The Oxford History of World Cinema

By Geoffrey Nowell-Smith | Go to book overview


Abramson, Albert ( 1987), The History of Television, 1880 to 1941.

Cherchi Paolo Usai ( 1994), Burning Passions: An Introduction to the Study of Silent Cinema.

Hampton, Benjamin B. ( 1931), A History of the Movies.

Liesegang, Franz Paul ( 1986), Moving and Projected Images: A Chronology of Pre-cinema History.

Magliozzi, Ronald S. (ed.) ( 1988), Treasures from the Film Archives.

Rathbun, John B. ( 1914), Motion Picture Making and Exhibiting.

Early Cinema


In the first two decades of its existence the cinema developed rapidly. What in 1895 had been a mere novelty had by 1913 become an established industry. The earliest films were little more than moving snapshots, barely one minute in length and often consisting of just a single shot. By 1905, they were regularly five to ten minutes long and employed changes of scene and camera position to tell a story or illustrate a theme. Then, in the early 1910s, with the arrival of the first 'feature-length' films, there gradually emerged a new set of conventions for handling complex narratives. By this time too, the making and showing of films had itself become a large-scale business. No longer was the film show a curiosity sandwiched into a variety of other spectacles, from singing or circus acts to magic lantern shows. Instead specialist venues had been created, exclusively devoted to the exhibition of films, and supplied by a number of large production and distribution companies, based in major cities, who first sold and then increasingly rented films to exhibitors all over the world. In the course of the 1910s the single most important centre of supply ceased to be Paris, London, or New York, and became Los Angeles -- Hollywood.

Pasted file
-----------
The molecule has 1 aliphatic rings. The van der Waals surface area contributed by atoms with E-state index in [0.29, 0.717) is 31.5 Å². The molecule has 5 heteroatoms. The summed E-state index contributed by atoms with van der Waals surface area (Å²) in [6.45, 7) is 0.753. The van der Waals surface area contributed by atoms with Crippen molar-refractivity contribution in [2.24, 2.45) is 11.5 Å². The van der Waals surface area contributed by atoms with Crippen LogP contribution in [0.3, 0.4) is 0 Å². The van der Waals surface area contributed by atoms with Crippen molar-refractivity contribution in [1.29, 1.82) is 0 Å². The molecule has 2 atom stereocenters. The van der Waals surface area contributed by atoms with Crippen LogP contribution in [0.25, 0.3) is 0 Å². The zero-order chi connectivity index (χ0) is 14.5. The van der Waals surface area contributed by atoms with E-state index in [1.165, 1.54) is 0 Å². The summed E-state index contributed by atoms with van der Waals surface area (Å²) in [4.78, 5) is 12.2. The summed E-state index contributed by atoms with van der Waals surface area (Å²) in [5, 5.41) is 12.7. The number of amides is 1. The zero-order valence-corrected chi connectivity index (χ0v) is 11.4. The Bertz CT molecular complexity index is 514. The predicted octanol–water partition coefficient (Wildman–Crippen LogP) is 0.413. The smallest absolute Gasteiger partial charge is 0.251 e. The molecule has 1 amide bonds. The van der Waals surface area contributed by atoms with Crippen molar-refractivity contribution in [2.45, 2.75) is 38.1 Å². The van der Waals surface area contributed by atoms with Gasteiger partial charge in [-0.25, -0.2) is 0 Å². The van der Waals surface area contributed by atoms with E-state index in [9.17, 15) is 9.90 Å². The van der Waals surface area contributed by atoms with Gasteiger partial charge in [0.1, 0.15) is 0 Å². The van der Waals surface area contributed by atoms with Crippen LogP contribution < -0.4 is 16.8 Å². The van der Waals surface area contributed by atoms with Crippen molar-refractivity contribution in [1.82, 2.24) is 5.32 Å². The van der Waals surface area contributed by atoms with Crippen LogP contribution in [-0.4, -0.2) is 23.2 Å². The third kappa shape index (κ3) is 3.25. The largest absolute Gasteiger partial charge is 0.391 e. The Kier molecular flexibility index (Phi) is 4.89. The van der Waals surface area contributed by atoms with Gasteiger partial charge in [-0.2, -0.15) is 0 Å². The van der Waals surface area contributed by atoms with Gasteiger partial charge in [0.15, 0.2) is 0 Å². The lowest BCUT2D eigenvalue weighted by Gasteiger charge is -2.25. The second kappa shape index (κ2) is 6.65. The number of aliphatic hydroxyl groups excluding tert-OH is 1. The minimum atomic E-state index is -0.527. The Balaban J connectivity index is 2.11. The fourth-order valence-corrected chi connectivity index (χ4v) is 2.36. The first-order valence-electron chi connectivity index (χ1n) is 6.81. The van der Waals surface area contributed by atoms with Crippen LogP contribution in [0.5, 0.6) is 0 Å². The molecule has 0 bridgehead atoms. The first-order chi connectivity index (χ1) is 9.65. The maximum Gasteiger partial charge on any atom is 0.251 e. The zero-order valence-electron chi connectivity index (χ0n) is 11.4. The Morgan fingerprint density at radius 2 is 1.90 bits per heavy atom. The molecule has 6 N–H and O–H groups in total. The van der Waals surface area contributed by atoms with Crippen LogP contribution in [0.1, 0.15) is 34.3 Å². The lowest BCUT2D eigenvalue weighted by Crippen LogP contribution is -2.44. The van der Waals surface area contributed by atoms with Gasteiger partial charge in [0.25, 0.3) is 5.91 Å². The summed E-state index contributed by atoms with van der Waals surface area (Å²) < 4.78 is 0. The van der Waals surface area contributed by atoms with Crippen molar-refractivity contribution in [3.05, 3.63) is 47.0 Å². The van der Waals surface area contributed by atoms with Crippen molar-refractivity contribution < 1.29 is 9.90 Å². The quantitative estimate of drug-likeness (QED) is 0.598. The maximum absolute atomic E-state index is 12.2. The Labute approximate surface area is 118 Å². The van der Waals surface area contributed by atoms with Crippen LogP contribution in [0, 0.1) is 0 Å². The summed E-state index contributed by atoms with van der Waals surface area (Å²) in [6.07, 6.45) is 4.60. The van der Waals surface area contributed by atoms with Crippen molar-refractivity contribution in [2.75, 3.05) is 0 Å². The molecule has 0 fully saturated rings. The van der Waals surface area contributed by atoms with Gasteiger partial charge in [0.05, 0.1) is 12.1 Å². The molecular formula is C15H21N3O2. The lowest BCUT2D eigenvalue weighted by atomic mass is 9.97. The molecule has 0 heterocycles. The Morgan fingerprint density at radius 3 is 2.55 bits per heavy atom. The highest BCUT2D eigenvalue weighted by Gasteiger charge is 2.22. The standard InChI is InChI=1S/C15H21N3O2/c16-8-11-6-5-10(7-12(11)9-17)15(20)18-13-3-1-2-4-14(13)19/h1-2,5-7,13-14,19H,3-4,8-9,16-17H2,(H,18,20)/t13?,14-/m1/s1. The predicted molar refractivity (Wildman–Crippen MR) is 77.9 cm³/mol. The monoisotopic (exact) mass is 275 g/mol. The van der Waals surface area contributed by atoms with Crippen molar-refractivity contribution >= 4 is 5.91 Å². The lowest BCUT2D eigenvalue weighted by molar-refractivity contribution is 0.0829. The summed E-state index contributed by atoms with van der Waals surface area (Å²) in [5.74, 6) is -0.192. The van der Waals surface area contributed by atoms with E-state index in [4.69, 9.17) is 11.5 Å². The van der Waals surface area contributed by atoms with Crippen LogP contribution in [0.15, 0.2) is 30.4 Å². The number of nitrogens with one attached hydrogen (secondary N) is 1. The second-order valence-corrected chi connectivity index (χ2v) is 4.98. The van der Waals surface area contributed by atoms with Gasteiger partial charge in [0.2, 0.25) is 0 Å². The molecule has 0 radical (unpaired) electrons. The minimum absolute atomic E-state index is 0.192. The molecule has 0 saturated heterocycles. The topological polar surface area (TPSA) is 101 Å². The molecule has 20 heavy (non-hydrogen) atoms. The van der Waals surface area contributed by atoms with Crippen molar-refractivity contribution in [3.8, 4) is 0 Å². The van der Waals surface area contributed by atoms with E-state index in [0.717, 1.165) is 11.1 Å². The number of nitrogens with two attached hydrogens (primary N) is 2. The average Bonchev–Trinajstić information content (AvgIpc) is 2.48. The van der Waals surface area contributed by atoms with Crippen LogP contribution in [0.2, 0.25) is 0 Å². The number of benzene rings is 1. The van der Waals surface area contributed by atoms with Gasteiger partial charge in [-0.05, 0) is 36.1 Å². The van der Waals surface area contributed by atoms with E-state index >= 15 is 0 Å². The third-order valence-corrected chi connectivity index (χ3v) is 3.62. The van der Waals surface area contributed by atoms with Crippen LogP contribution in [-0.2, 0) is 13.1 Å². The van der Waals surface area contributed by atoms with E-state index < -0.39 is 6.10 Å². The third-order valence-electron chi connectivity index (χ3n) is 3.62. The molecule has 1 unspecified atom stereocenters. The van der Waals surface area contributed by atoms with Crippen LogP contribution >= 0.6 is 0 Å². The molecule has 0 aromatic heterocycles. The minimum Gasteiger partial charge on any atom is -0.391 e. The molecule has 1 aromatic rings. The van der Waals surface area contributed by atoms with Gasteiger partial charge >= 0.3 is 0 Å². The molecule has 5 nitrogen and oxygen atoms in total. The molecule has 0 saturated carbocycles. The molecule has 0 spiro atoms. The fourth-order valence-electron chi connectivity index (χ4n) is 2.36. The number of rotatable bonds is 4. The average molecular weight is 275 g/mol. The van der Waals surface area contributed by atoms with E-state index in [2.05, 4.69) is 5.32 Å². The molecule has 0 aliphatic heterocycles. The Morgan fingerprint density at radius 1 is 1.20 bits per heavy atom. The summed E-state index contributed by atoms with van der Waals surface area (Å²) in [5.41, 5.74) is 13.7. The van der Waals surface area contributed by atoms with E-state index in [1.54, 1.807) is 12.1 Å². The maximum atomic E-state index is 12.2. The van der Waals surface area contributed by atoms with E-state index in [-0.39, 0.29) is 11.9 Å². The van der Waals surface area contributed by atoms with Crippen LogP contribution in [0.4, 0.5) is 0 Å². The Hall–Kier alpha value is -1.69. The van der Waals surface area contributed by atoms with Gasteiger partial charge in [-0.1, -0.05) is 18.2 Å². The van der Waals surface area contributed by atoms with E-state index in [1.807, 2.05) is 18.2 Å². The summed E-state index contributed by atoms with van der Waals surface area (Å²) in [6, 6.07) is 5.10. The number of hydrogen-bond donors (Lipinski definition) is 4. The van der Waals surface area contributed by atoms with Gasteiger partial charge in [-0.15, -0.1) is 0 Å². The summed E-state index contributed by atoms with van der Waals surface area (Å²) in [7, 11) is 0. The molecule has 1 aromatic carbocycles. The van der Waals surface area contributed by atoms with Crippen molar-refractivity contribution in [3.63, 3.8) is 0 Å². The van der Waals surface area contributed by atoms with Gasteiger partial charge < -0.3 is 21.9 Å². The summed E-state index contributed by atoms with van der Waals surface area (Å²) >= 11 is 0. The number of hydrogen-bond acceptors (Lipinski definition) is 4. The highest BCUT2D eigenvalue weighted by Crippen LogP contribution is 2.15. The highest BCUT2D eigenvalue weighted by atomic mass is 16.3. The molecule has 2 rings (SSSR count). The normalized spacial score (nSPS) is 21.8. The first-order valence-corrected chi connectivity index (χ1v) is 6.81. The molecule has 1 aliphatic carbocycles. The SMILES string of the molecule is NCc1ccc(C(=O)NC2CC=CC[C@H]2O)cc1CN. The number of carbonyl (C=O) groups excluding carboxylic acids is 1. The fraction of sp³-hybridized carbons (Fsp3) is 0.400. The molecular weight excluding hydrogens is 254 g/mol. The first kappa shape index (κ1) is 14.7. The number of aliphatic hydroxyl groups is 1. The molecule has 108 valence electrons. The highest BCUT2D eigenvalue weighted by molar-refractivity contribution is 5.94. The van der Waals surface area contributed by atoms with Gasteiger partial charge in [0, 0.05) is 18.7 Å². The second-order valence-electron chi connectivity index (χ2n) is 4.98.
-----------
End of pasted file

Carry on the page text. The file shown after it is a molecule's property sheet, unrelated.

The cinema of this period, from the mid- 1890s to the mid-1910s, is sometimes referred to as 'pre-Hollywood' cinema, attesting to the growing hegemony of the California-based American industry after the First World War. It has also been described as pre-classical, in recognition of the role that a consolidated set of 'classical' narrative conventions was to play in the world cinema from the 1920s onwards. These terms need to be used with caution, as they can imply that the cinema of the early years was only there as a precursor of Hollywood and the classical style which followed. In fact the styles of film- making prevalent in the early years were never entirely displaced by Hollywood or classical modes, even in America, and many cinemas went on being pre- or at any rate non-Hollywood in their practices for many years to come. But it remains true that much of the development that took place in the years from 1906 or 1907 can be seen as laying the foundation for what was to become the Hollywood system, in both formal and industrial terms.